Light Levels for Parking Facilities Based on Empirical Evaluation of Visual Performance and User Perceptions


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Taylor & Francis


Light levels recommended for parking facilities should be backed by empirical research that accounts for all users. In the current study, pedestrians’ and drivers’ visual performance and their perceptions of safety, comfort, and visibility were evaluated at a parking garage and at parking lots with asphalt and concrete pavements under three light source types (high-pressure sodium luminaire, 3000 K light emitting diode [LED] luminaire, and 5000 K LED luminaire) and at multiple light levels. Visual performance involved facial and hand recognition, wheel stop detection, detection of a side-facing pedestrian, and detection of a vehicle backing up from a parking spot. Perceptions of safety, comfort, and visibility were assessed by means of a questionnaire. Results showed that in the parking garage, an increase in light level beyond 10 lux of average horizontal pavement illuminance did not result in a statistically significant increase in visual performance or perceptions of safety, comfort, and visibility. For parking lots of asphalt and concrete pavements, this plateauing was observed at the 2 lux light level. No statistical differences were observed between the light source types for the visual performance tasks, but the perceptions of safety, comfort, and visibility were highest for the 5000 K LED luminaires.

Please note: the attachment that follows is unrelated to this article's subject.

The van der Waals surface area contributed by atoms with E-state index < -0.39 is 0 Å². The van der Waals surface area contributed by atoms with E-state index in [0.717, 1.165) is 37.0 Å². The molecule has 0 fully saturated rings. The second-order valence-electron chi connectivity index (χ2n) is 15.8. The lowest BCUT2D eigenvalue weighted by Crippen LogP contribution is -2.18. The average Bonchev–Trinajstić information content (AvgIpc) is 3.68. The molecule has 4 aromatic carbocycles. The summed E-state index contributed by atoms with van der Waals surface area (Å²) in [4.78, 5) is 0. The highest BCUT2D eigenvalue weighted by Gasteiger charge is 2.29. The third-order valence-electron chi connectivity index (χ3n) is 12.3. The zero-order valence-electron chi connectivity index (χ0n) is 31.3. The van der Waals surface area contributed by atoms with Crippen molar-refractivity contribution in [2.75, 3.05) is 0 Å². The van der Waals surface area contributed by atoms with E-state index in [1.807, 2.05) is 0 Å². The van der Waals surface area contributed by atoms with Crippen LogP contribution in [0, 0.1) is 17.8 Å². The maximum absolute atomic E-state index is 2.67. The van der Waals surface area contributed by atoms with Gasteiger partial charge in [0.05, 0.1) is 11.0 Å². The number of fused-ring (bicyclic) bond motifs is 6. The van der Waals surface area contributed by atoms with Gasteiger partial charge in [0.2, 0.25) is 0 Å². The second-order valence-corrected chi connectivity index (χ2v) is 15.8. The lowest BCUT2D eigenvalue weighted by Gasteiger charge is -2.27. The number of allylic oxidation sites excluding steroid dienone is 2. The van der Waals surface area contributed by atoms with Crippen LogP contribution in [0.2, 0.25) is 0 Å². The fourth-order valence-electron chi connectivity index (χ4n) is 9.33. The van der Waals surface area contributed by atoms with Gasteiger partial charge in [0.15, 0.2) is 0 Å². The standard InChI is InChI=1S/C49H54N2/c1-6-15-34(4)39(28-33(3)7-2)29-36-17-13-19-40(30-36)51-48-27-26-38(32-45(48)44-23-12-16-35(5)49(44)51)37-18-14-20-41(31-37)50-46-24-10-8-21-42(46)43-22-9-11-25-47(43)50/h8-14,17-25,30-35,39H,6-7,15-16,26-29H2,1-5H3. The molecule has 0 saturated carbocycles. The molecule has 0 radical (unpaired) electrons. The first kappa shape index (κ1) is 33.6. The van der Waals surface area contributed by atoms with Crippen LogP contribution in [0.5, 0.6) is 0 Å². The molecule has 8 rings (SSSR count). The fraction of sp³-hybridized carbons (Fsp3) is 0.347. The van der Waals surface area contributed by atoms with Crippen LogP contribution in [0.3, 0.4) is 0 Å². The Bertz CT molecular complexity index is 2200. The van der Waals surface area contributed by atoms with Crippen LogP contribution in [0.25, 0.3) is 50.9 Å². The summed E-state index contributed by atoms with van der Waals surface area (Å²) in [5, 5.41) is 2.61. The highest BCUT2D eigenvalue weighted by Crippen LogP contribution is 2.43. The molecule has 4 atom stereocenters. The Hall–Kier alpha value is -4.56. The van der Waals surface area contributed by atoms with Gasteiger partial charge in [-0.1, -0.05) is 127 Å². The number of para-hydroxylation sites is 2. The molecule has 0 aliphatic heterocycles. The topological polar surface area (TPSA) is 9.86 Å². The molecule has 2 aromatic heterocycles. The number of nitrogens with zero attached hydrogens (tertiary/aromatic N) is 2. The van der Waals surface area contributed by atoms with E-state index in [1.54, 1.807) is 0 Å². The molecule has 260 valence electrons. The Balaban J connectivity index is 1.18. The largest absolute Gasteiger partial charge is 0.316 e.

Physical Sciences, Construction & Building Technology, Optics, Light levels, parking facilities, parking garages, parking lots, visibility, visual performance, HIGH-PRESSURE SODIUM, OBSTACLE DETECTION, METAL HALIDE, ILLUMINANCE, VISIBILITY, Building & Construction